The researchers utilized advanced technology known as the Ultrasensitive Single Molecular Array (Simoa) Assays to detect cerebrovascular injuries in the blood samples of both acute and post-acute COVID-19 patients with remarkable accuracy. Among the biomarkers examined, glial fibrillary acidic protein (GFAP) was of particular interest. GFAP is a major protein component found in astrocytes, which are cells responsible for regulating brain function and maintaining the blood-brain barrier. In response to central nervous system injuries, astrocytes undergo changes, leading to increased GFAP levels.
Consequently, elevated GFAP levels in the blood can indicate astroglial damage or activation.
Another biomarker examined was neurofilament (Nf), which is expressed exclusively in neurons and contributes to their structural stability. Neurofilament light chain (NfL) is a component of neurofilaments and is released in response to axonal damage in the central nervous system. Increased levels of NfL can be indicative of neuro-axonal injury.
Previous studies have identified elevated levels of GFAP and NfL in the blood samples of patients with severe SARS-CoV-2 infections requiring hospitalization. However, few studies have investigated brain injury biomarkers in individuals with mild-to-moderate symptoms or after the resolution of the acute phase.
Some studies have reported increased NfL and GFAP levels in non-hospitalized adolescents and adult healthcare workers with mild-to-moderate symptoms. However, the correlation between these biomarkers and neurological symptoms in these groups remains unclear.
The present study aimed to fill this knowledge gap by examining the association between sGFAP, sNfL, neurological symptoms, and Long COVID in patients with mild-to-moderate SARS-CoV-2 infections.
The study team discovered that brain injury biomarkers showed no association with the infection status or neurological symptoms during the acute or post-acute phases of COVID-19.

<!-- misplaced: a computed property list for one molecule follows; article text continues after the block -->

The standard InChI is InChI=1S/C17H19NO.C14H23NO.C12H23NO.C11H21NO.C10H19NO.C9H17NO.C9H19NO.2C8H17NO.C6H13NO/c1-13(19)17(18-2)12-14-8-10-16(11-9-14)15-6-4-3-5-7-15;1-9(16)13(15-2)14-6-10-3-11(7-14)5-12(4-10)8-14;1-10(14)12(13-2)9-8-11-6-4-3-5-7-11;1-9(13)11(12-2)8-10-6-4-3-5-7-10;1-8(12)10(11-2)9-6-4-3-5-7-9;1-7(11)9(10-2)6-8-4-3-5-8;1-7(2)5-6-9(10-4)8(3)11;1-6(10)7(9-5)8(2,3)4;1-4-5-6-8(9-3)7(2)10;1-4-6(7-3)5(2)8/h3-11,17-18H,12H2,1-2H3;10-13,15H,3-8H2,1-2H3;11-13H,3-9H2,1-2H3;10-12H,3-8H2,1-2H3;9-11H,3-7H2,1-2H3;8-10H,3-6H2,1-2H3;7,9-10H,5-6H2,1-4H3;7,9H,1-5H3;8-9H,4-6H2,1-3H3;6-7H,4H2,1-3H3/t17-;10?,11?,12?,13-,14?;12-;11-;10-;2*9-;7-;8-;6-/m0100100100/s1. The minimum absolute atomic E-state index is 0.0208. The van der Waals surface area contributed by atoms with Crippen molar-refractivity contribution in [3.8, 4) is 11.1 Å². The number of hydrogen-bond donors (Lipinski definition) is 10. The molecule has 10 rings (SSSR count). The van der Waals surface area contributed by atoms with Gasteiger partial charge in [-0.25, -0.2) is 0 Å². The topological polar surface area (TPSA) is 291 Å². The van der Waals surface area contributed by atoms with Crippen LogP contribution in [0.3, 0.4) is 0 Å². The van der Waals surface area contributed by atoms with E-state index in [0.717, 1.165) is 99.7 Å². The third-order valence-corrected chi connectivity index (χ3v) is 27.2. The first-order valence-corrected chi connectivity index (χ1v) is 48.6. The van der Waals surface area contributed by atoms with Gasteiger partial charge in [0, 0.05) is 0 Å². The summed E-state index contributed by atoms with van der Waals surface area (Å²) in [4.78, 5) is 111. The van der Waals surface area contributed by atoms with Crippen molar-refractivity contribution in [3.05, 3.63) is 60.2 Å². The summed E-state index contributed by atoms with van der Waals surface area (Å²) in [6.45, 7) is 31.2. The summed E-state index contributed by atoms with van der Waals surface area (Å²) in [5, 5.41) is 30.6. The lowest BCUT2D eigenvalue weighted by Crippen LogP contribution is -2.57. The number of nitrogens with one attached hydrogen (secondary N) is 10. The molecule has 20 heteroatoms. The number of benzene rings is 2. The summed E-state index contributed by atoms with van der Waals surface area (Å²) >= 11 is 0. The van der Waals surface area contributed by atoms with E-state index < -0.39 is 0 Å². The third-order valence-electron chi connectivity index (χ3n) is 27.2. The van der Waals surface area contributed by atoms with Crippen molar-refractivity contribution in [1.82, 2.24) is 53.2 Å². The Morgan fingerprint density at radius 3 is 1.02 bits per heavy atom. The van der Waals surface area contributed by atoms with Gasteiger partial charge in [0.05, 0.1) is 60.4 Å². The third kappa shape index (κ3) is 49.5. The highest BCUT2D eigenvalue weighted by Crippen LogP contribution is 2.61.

However, Long COVID patients exhibited increased levels of sGFAP, indicating astroglial injury, despite the absence of neurological symptoms. Intriguingly, sNfL levels did not show a significant change in Long COVID patients, suggesting that the symptoms experienced in Long COVID may have different origins than those during other phases of the disease.
Lead Researcher, Dr Julai Telser, a professor from the Faculty of Medical Sciences, Private University in the Principality of Liechtenstein (UFL), told Thailand Medical News, “The results of this study challenge previous findings and indicate that Long COVID may be associated with brain injuries.”
However, further research is needed to validate these findings in larger studies and understand the underlying mechanisms fully. The ability to detect brain injury biomarkers in blood samples presents a non-invasive and convenient method for monitoring neurological damage in COVID-19 patients, including those with Long COVID. Implementing these biomarkers in routine clinical practice could greatly enhance patient management and improve our understanding of CNS disorders associated with COVID-19.
In conclusion, the Swiss study provides groundbreaking insights into the long-term effects of COVID-19 on the brain. While individuals with mild-to-moderate COVID-19 infections did not exhibit brain injury biomarkers or significant neurological symptoms, Long COVID patients showed increased levels of sGFAP, indicating astroglial damage. These findings underscore the need for further research and larger studies to understand the full extent of brain injuries associated with Long COVID and improve patient care and management.
The study findings were published in the peer reviewed journal: Diagnostics.